Re:Trains? (2, Informative)

xaxa (988988) | more than 4 years ago | (#32422880)

The health issues are one of the major reasons most major cities make their light rail systems electric rather than diesel.

Including London. The GP is, as we say in Britain, talking bollocks. The study comparing taking the London Underground to smoking compared only the mass of the particles in the air -- and the ones in subway tunnels are pretty harmless (dead skin and iron from the wheels/rails).

Diesel trains are still used on some rural routes in the UK, although two of the largest are to be electrified soon (starting this year, IIRC).

Re:Trains? (1)

mcfedr (1081629) | more than 4 years ago | (#32420208)

umm, have you ever been on the underground? and a) seen a diesel locomotive b) an empty train (before around 9pm) c) more than a gap of about 3-4 minutes, if thats not running to capacity, what is?

Yes, I have. (0)

Anonymous Coward | more than 4 years ago | (#32420536)

I have been on the tube in London. The air stank of industrial effluvium; it reminded me of the Baltimore Harbor Tunnel's chemical stench.

And I live in the 2nd most polluted area of the USA, so if I can smell it, it's nasty.

If you can't smell it, you've been in there so long your nose is dead.

Re:Trains? (3, Informative)

Burning1 (204959) | more than 4 years ago | (#32420262)

if you're running trains on a regular basis all day long you can pretty much guarantee that most will be half-empty.

...as opposed to the car, which, based on my observations as a commuter, is typically run 4/5ths empty?

Personal Rapid Transit (1)

Colin Smith (2679) | more than 4 years ago | (#32420834)

Fixes most of the deficiencies of the train and the car.

Uses less than 50% of the energy per passenger kilometer than a train does.

Re:Trains? (1)

Burning1 (204959) | more than 4 years ago | (#32421300)

I doubt anyone who's stood in a British railway station watching a diesel locomotive idling at the platform spewing out black clouds of particulates could really consider them 'green.'

Remember kids: Pollution you can see is 5x worse for the environment than pollution you can't see.

Following this example... (0, Troll)

interval1066 (668936) | more than 4 years ago | (#32419898)

...I'm building my own internet. Yeah. Using whatever I can find, spare copper, terminals, old POS systems, switches, whatever. I don't care that there already is one, and that it will be years behind in technology, I'm just going to do it.

Re:Following this example... (3, Insightful)

archont (1215492) | more than 4 years ago | (#32420042)

I could tell you that it's the journey, not the destination that matters. I could tell you that after some time you'd be an expert at electronics and would gain so many different valuable skills.

But what would you need skills like that for? It's not in your job description.

Re:Following this example... (2, Insightful)

GameMaster (148118) | more than 4 years ago | (#32420674)

I could tell you that all of those skills could be acquired in a fraction of the time by checking out a couple good books on electronics from you local library. I could tell you that all of your points are rationalizations to explain away obsessive compulsive behaviors with delusions of grandeur.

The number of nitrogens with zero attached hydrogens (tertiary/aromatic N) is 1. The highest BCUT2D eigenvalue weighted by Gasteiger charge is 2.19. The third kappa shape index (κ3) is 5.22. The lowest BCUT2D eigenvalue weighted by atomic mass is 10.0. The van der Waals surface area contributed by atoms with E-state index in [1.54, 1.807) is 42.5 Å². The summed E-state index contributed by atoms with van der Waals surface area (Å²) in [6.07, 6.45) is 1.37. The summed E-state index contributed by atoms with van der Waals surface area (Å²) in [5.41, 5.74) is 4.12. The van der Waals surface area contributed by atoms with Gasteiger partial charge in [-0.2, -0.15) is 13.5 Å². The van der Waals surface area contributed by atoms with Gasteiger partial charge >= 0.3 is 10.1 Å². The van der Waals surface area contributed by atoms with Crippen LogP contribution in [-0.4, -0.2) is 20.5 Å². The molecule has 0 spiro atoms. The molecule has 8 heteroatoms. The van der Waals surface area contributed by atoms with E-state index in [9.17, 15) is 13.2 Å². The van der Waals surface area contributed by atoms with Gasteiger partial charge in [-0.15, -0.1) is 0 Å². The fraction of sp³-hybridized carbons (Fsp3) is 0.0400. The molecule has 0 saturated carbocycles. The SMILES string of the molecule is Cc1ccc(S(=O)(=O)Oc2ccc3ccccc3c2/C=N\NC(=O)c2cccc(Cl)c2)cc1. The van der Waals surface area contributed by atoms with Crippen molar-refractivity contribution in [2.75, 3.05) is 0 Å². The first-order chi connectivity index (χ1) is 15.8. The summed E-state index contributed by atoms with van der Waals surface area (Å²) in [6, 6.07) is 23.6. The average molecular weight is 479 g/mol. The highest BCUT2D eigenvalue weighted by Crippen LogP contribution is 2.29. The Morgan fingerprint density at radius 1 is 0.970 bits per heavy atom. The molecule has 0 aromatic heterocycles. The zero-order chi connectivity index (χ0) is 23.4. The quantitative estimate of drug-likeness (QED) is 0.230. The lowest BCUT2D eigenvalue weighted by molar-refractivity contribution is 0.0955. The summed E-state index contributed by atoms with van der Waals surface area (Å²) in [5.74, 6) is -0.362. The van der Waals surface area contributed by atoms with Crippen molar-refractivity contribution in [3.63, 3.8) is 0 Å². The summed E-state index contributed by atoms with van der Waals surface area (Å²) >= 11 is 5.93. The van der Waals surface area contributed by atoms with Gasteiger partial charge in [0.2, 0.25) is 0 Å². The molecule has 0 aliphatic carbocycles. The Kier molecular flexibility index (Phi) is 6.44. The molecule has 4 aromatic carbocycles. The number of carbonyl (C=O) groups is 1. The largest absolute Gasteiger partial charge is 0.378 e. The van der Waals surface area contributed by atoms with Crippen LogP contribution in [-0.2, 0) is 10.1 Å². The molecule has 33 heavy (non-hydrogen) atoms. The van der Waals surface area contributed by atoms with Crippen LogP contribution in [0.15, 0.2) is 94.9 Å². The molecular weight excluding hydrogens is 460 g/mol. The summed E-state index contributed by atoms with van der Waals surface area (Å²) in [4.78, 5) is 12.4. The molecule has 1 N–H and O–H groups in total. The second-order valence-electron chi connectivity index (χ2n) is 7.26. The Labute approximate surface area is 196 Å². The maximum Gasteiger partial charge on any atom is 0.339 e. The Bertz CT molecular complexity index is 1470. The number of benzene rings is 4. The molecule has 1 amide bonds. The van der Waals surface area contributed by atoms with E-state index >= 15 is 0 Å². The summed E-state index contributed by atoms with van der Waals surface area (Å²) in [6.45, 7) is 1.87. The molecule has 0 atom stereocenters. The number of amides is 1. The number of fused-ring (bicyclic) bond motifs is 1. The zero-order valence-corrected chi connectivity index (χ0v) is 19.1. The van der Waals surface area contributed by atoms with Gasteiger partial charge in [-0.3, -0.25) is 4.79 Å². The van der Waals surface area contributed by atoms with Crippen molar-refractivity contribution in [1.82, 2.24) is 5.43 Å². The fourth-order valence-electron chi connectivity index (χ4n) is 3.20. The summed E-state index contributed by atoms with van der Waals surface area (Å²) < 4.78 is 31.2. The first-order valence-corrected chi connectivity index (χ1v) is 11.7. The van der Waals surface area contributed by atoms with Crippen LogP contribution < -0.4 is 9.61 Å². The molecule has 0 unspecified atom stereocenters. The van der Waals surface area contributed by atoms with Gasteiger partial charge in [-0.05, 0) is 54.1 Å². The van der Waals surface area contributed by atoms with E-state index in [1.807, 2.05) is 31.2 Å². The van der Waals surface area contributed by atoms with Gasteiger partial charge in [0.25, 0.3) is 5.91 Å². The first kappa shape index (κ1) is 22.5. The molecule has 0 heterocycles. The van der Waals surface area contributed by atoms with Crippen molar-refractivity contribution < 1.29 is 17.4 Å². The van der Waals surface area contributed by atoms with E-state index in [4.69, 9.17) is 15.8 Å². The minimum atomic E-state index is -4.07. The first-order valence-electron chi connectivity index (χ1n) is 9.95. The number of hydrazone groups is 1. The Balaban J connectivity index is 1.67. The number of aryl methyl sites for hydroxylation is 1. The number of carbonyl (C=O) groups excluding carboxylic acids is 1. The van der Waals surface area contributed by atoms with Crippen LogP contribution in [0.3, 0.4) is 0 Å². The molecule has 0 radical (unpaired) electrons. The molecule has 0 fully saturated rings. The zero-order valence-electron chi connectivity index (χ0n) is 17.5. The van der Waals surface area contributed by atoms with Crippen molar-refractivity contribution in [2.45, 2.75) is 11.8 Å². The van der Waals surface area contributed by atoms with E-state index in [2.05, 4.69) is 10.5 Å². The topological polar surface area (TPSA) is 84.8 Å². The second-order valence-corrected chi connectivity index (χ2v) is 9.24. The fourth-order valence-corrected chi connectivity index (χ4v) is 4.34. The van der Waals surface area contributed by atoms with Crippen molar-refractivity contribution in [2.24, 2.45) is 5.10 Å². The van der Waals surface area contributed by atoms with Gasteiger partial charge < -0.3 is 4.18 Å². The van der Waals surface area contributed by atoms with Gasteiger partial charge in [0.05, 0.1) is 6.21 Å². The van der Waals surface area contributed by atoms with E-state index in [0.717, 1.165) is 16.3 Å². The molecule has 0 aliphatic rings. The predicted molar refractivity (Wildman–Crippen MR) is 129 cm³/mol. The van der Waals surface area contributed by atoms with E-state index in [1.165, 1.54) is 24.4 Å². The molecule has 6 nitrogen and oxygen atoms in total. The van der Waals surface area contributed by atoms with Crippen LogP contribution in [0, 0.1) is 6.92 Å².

But, what would you need reality for. You seem to prefer self delusion.

Re:Following this example... (1)

vlm (69642) | more than 4 years ago | (#32420284)

...I'm building my own internet. Yeah. Using whatever I can find, spare copper, terminals, old POS systems, switches, whatever. I don't care that there already is one, and that it will be years behind in technology, I'm just going to do it.

Its not the internet without pr0n. And Goatse. Just saying you got your work cut out for you.

Re:Following this example... (1)

GameMaster (148118) | more than 4 years ago | (#32420710)

Please, even on old hardware you shouldn't have a problem hosting pr0n, Goatse, and still have plenty of space/bandwidth to host Rick Astley and Tubgirl.

biznat3h (-1, Redundant)

Anonymous Coward | more than 4 years ago | (#32419968)

confi8min&g the

I guess nobody's interested . . . (1)

NicknamesAreStupid (1040118) | more than 4 years ago | (#32420012)

. . . in hearing about my missile silo.

The Russians... (1)

euyis (1521257) | more than 4 years ago | (#32420068)

...are they monsters?

Well... (1)

shutdown -p now (807394) | more than 4 years ago | (#32420072)

This guy will at least survive the upcoming nuclear apocalypse, I guess. Should there be any.

Re:Well... (1)

elrous0 (869638) | more than 4 years ago | (#32421138)

I don't think any of those patchwork tunnels would survive a mild earthquake, much less a nuclear blast.

Re:Well... (1)

magarity (164372) | more than 4 years ago | (#32422804)

You've got it backwards - it's a lot easier for an underground structure to survive a nuclear blast (one direction, less than a second) than an earthquake (random directions, half a minute).

accomplishments (1)

roman_mir (125474) | more than 4 years ago | (#32420138)

some people single-handedly try to build subways others put weapons on robots. It's all good.